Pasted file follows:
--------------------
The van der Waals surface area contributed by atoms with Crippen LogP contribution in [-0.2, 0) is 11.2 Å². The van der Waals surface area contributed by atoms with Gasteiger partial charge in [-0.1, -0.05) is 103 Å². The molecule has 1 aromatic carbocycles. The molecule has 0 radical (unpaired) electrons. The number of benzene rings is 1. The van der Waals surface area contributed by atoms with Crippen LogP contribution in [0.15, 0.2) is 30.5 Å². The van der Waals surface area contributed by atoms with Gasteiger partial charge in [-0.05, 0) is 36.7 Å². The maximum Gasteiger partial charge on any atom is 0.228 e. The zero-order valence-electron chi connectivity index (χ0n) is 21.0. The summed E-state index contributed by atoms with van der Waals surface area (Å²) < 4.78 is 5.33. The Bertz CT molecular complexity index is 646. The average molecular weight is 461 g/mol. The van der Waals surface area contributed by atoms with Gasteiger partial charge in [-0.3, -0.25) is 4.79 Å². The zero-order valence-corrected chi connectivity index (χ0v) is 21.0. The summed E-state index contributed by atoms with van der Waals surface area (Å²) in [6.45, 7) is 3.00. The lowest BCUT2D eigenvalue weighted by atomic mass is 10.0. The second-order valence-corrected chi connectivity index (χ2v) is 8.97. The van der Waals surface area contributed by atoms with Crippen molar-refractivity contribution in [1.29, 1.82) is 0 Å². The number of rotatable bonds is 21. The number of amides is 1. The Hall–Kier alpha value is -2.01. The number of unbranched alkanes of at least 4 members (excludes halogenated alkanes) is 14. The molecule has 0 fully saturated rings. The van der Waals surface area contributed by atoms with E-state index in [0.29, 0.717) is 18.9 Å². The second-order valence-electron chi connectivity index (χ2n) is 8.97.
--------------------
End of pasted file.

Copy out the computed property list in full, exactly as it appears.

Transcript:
The van der Waals surface area contributed by atoms with Crippen LogP contribution in [-0.2, 0) is 11.2 Å². The van der Waals surface area contributed by atoms with Gasteiger partial charge in [-0.1, -0.05) is 103 Å². The molecule has 1 aromatic carbocycles. The molecule has 0 radical (unpaired) electrons. The number of benzene rings is 1. The van der Waals surface area contributed by atoms with Crippen LogP contribution in [0.15, 0.2) is 30.5 Å². The van der Waals surface area contributed by atoms with Gasteiger partial charge in [-0.05, 0) is 36.7 Å². The maximum Gasteiger partial charge on any atom is 0.228 e. The zero-order valence-electron chi connectivity index (χ0n) is 21.0. The summed E-state index contributed by atoms with van der Waals surface area (Å²) < 4.78 is 5.33. The Bertz CT molecular complexity index is 646. The average molecular weight is 461 g/mol. The van der Waals surface area contributed by atoms with Gasteiger partial charge in [-0.3, -0.25) is 4.79 Å². The zero-order valence-corrected chi connectivity index (χ0v) is 21.0. The summed E-state index contributed by atoms with van der Waals surface area (Å²) in [6.45, 7) is 3.00. The lowest BCUT2D eigenvalue weighted by atomic mass is 10.0. The second-order valence-corrected chi connectivity index (χ2v) is 8.97. The van der Waals surface area contributed by atoms with Crippen molar-refractivity contribution in [1.29, 1.82) is 0 Å². The number of rotatable bonds is 21. The number of amides is 1. The Hall–Kier alpha value is -2.01. The number of unbranched alkanes of at least 4 members (excludes halogenated alkanes) is 14. The molecule has 0 fully saturated rings. The van der Waals surface area contributed by atoms with E-state index in [0.29, 0.717) is 18.9 Å². The second-order valence-electron chi connectivity index (χ2n) is 8.97.